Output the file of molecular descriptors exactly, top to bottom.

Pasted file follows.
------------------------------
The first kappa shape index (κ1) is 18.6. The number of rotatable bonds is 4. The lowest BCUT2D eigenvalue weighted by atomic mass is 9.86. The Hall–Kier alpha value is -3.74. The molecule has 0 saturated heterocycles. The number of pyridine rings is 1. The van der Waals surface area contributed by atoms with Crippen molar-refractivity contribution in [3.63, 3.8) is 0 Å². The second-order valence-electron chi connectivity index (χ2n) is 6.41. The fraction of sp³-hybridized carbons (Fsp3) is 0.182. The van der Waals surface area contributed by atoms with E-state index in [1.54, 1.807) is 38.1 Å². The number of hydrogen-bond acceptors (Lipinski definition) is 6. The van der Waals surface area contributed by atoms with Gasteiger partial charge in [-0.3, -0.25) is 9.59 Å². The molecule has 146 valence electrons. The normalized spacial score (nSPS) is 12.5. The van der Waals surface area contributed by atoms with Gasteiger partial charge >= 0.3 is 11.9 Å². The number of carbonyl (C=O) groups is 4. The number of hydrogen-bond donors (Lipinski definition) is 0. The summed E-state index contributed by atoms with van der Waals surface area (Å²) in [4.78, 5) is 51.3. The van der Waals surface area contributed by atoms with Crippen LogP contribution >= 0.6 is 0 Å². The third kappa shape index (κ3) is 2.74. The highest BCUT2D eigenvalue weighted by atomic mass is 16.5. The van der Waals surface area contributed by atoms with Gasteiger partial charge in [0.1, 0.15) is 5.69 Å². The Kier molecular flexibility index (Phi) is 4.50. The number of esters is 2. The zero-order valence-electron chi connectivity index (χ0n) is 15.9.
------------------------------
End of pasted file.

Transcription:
The first kappa shape index (κ1) is 18.6. The number of rotatable bonds is 4. The lowest BCUT2D eigenvalue weighted by atomic mass is 9.86. The Hall–Kier alpha value is -3.74. The molecule has 0 saturated heterocycles. The number of pyridine rings is 1. The van der Waals surface area contributed by atoms with Crippen molar-refractivity contribution in [3.63, 3.8) is 0 Å². The second-order valence-electron chi connectivity index (χ2n) is 6.41. The fraction of sp³-hybridized carbons (Fsp3) is 0.182. The van der Waals surface area contributed by atoms with E-state index in [1.54, 1.807) is 38.1 Å². The number of hydrogen-bond acceptors (Lipinski definition) is 6. The van der Waals surface area contributed by atoms with Gasteiger partial charge in [-0.3, -0.25) is 9.59 Å². The molecule has 146 valence electrons. The normalized spacial score (nSPS) is 12.5. The van der Waals surface area contributed by atoms with Gasteiger partial charge >= 0.3 is 11.9 Å². The number of carbonyl (C=O) groups is 4. The number of hydrogen-bond donors (Lipinski definition) is 0. The summed E-state index contributed by atoms with van der Waals surface area (Å²) in [4.78, 5) is 51.3. The van der Waals surface area contributed by atoms with Crippen LogP contribution >= 0.6 is 0 Å². The third kappa shape index (κ3) is 2.74. The highest BCUT2D eigenvalue weighted by atomic mass is 16.5. The van der Waals surface area contributed by atoms with Gasteiger partial charge in [0.1, 0.15) is 5.69 Å². The Kier molecular flexibility index (Phi) is 4.50. The number of esters is 2. The zero-order valence-electron chi connectivity index (χ0n) is 15.9.